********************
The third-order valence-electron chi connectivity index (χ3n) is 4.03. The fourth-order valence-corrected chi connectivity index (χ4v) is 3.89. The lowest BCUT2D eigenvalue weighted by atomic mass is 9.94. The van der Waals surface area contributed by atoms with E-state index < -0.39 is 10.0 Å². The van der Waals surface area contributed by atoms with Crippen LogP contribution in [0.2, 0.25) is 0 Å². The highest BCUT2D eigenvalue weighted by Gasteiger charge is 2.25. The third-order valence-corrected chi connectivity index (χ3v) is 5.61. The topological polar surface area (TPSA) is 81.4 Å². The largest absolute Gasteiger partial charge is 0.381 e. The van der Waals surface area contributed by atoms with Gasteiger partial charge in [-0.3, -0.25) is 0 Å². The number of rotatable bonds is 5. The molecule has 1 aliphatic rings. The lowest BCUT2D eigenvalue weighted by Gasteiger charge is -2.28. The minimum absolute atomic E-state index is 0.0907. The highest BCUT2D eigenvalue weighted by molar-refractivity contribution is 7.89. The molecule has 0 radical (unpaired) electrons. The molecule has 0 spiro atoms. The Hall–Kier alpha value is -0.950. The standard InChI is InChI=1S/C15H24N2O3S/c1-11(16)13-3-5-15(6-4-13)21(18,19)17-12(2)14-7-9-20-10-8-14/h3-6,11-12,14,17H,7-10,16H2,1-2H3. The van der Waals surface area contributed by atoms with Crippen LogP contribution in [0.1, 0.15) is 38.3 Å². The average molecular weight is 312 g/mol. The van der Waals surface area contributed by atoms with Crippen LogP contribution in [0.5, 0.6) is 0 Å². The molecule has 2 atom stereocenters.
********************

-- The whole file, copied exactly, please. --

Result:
The third-order valence-electron chi connectivity index (χ3n) is 4.03. The fourth-order valence-corrected chi connectivity index (χ4v) is 3.89. The lowest BCUT2D eigenvalue weighted by atomic mass is 9.94. The van der Waals surface area contributed by atoms with E-state index < -0.39 is 10.0 Å². The van der Waals surface area contributed by atoms with Crippen LogP contribution in [0.2, 0.25) is 0 Å². The highest BCUT2D eigenvalue weighted by Gasteiger charge is 2.25. The third-order valence-corrected chi connectivity index (χ3v) is 5.61. The topological polar surface area (TPSA) is 81.4 Å². The largest absolute Gasteiger partial charge is 0.381 e. The van der Waals surface area contributed by atoms with Gasteiger partial charge in [-0.3, -0.25) is 0 Å². The number of rotatable bonds is 5. The molecule has 1 aliphatic rings. The lowest BCUT2D eigenvalue weighted by Gasteiger charge is -2.28. The minimum absolute atomic E-state index is 0.0907. The highest BCUT2D eigenvalue weighted by molar-refractivity contribution is 7.89. The molecule has 0 radical (unpaired) electrons. The molecule has 0 spiro atoms. The Hall–Kier alpha value is -0.950. The standard InChI is InChI=1S/C15H24N2O3S/c1-11(16)13-3-5-15(6-4-13)21(18,19)17-12(2)14-7-9-20-10-8-14/h3-6,11-12,14,17H,7-10,16H2,1-2H3. The van der Waals surface area contributed by atoms with Crippen LogP contribution in [0.1, 0.15) is 38.3 Å². The average molecular weight is 312 g/mol. The van der Waals surface area contributed by atoms with Crippen LogP contribution in [0.5, 0.6) is 0 Å². The molecule has 2 atom stereocenters.